He was a truly great Floridian, but this farewell tribute to Ed H. Price Jr. may be the first time many readers heard of him. That's because no one who gave as much as he did to the state ever sought less for himself.
Price, who died Saturday at his home in Bradenton at the age of 94, served eight years in the Florida Senate and never ran for anything else. But his wholesome influence in state and local government and the business community persisted long after his elected term ended in 1964. In 1977, the St. Petersburg Times named him one of Florida's 10 most powerful people. At the time, he was an unofficial but extremely significant adviser to Gov. Reubin Askew.
Askew said he could rely on Price's counsel "because he didn't have an agenda of his own. You knew it was in the best interests of Florida."
Throughout, Price was a dignified but relentless campaigner for fair legislative apportionment, public education, housing and health care for the poor, civil rights and other causes. The Board of Regents that once managed the university system was his creation. After he left the Senate, his opinions were sought and respected by two generations of public officials and by veteran journalists as well. He was a key source for my books about Gov. LeRoy Collins and Askew.
Price's great unrequited dream was to abolish capital punishment. His bill to do that, introduced at the urging of his close friend, then-Gov. Collins, died in a 1959 Senate hearing attended solely by the chairman, who held a pocketful of proxies. Price later chaired a commission on the subject, but could not persuade it to favor abolition.
Collins, who earlier had appointed Price to the Board of Control that oversaw the universities in that era, tried unsuccessfully to persuade him to run to succeed him as governor in 1960. They were the closest of friends until Collins' death in 1991.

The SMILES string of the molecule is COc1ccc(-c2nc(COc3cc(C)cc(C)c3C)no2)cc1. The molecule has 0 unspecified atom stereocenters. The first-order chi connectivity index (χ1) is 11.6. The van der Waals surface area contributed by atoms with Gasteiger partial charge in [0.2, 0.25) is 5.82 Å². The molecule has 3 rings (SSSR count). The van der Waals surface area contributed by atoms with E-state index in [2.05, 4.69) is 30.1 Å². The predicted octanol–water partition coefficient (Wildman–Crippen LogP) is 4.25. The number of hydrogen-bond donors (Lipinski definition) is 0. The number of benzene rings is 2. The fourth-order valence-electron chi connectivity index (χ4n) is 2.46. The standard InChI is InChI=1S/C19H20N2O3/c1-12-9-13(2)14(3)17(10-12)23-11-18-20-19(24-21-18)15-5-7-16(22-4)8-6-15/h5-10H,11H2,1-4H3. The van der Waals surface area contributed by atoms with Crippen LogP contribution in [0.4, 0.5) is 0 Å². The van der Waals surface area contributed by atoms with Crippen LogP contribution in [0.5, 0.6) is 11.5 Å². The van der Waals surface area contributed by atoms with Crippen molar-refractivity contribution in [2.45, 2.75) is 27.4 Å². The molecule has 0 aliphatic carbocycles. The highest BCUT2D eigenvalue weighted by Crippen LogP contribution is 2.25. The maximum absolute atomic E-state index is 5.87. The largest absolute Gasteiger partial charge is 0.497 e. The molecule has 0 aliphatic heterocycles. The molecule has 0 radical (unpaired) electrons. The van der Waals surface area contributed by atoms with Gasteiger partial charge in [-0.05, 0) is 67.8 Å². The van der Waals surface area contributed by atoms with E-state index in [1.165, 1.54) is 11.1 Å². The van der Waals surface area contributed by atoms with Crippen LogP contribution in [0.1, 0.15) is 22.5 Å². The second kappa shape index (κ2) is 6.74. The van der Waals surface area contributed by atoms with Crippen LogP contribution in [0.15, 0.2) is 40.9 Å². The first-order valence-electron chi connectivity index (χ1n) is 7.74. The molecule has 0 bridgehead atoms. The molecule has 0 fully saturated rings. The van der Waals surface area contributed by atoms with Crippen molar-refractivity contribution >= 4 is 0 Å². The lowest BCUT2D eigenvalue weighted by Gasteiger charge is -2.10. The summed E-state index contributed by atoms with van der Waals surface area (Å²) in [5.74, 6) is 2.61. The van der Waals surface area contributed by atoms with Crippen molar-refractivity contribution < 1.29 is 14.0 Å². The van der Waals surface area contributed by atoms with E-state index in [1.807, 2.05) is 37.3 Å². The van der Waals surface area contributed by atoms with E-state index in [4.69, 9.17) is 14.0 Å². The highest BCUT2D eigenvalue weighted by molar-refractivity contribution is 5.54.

When Askew, then a state senator, first contemplated running for governor, he tried to talk Price into seeking the office instead, even offering to be his lieutenant governor. Again, Price declined. He didn't have that kind of ambition, and he had his family to consider. But he helped Askew win the Democratic runoff and general election in 1970, serving him thereafter as chairman of the Florida Citrus Commission and as a valued personal adviser on politics and government.
Price was foremost among those who counseled Askew not to accept anyone's vice presidential nomination in 1972 — when George McGovern desperately wanted him — lest it undermine Askew's popularity in Florida and his re-election chances in 1974.
His appetite for contested issues wasn't limited to racial equality and opposing the death penalty. Price, an executive of Tropicana Products Inc., was president of the Florida Chamber of Commerce in 1971 when Askew, newly elected, undertook successfully to fulfill his campaign promise to enact a corporate income tax. Price persuaded the Chamber's executive committee to recommend that the state consider taxing personal income as well. Askew didn't welcome that advice, which he thought would muddy up the corporate tax campaign. Neither did the Chamber's rank-and-file; Price joked that had the rules allowed him to run for a second term as president, he would have been defeated. It would have been the only election he ever lost.
"He was a remarkable man who thought of the welfare of all the people over and above any personal agenda," Askew said this week.
I never met anyone who had reason to disagree.
Martin Dyckman, a retired associate editor of the Times, is author of Floridian of His Century: the Courage of Gov. Leroy Collins, and Reubin O'D. Askew and the Golden Age of Florida Politics.